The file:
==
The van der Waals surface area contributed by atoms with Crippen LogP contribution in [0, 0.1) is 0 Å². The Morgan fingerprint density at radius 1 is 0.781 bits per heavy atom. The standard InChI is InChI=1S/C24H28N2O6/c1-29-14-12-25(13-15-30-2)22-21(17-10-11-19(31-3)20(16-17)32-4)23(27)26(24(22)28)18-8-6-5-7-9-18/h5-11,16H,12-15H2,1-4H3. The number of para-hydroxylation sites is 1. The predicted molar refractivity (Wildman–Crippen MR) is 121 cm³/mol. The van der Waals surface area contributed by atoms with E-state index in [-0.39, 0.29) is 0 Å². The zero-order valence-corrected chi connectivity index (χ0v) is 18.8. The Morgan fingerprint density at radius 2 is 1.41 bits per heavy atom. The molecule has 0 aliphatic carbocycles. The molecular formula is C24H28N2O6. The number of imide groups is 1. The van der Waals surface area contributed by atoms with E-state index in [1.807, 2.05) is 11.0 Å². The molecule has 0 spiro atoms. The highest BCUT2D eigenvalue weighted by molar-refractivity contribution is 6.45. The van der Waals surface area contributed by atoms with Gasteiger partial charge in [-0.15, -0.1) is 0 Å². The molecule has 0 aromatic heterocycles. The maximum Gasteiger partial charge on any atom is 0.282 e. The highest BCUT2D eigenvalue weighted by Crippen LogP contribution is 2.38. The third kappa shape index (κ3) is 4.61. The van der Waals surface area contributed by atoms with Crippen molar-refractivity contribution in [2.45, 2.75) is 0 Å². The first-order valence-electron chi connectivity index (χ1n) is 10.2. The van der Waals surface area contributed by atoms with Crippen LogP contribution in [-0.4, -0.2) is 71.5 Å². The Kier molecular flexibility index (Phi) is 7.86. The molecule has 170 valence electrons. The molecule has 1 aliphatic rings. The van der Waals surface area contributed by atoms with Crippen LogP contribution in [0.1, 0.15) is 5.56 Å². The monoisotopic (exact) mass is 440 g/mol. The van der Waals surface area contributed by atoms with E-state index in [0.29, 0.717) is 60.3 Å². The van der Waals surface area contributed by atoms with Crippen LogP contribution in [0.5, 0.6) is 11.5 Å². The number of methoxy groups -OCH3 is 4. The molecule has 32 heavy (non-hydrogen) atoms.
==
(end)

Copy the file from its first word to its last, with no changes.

The van der Waals surface area contributed by atoms with Crippen LogP contribution in [0, 0.1) is 0 Å². The Morgan fingerprint density at radius 1 is 0.781 bits per heavy atom. The standard InChI is InChI=1S/C24H28N2O6/c1-29-14-12-25(13-15-30-2)22-21(17-10-11-19(31-3)20(16-17)32-4)23(27)26(24(22)28)18-8-6-5-7-9-18/h5-11,16H,12-15H2,1-4H3. The number of para-hydroxylation sites is 1. The predicted molar refractivity (Wildman–Crippen MR) is 121 cm³/mol. The van der Waals surface area contributed by atoms with E-state index in [-0.39, 0.29) is 0 Å². The zero-order valence-corrected chi connectivity index (χ0v) is 18.8. The Morgan fingerprint density at radius 2 is 1.41 bits per heavy atom. The molecule has 0 aliphatic carbocycles. The molecular formula is C24H28N2O6. The number of imide groups is 1. The van der Waals surface area contributed by atoms with E-state index in [1.807, 2.05) is 11.0 Å². The molecule has 0 spiro atoms. The highest BCUT2D eigenvalue weighted by molar-refractivity contribution is 6.45. The van der Waals surface area contributed by atoms with Gasteiger partial charge in [-0.15, -0.1) is 0 Å². The molecule has 0 aromatic heterocycles. The maximum Gasteiger partial charge on any atom is 0.282 e. The highest BCUT2D eigenvalue weighted by Crippen LogP contribution is 2.38. The third kappa shape index (κ3) is 4.61. The van der Waals surface area contributed by atoms with Crippen molar-refractivity contribution in [2.45, 2.75) is 0 Å². The first-order valence-electron chi connectivity index (χ1n) is 10.2. The van der Waals surface area contributed by atoms with Crippen LogP contribution in [-0.4, -0.2) is 71.5 Å². The Kier molecular flexibility index (Phi) is 7.86. The molecule has 170 valence electrons. The molecule has 1 aliphatic rings. The van der Waals surface area contributed by atoms with Crippen LogP contribution in [0.1, 0.15) is 5.56 Å². The monoisotopic (exact) mass is 440 g/mol. The van der Waals surface area contributed by atoms with E-state index in [0.29, 0.717) is 60.3 Å². The van der Waals surface area contributed by atoms with Crippen LogP contribution in [0.5, 0.6) is 11.5 Å². The number of methoxy groups -OCH3 is 4. The molecule has 32 heavy (non-hydrogen) atoms.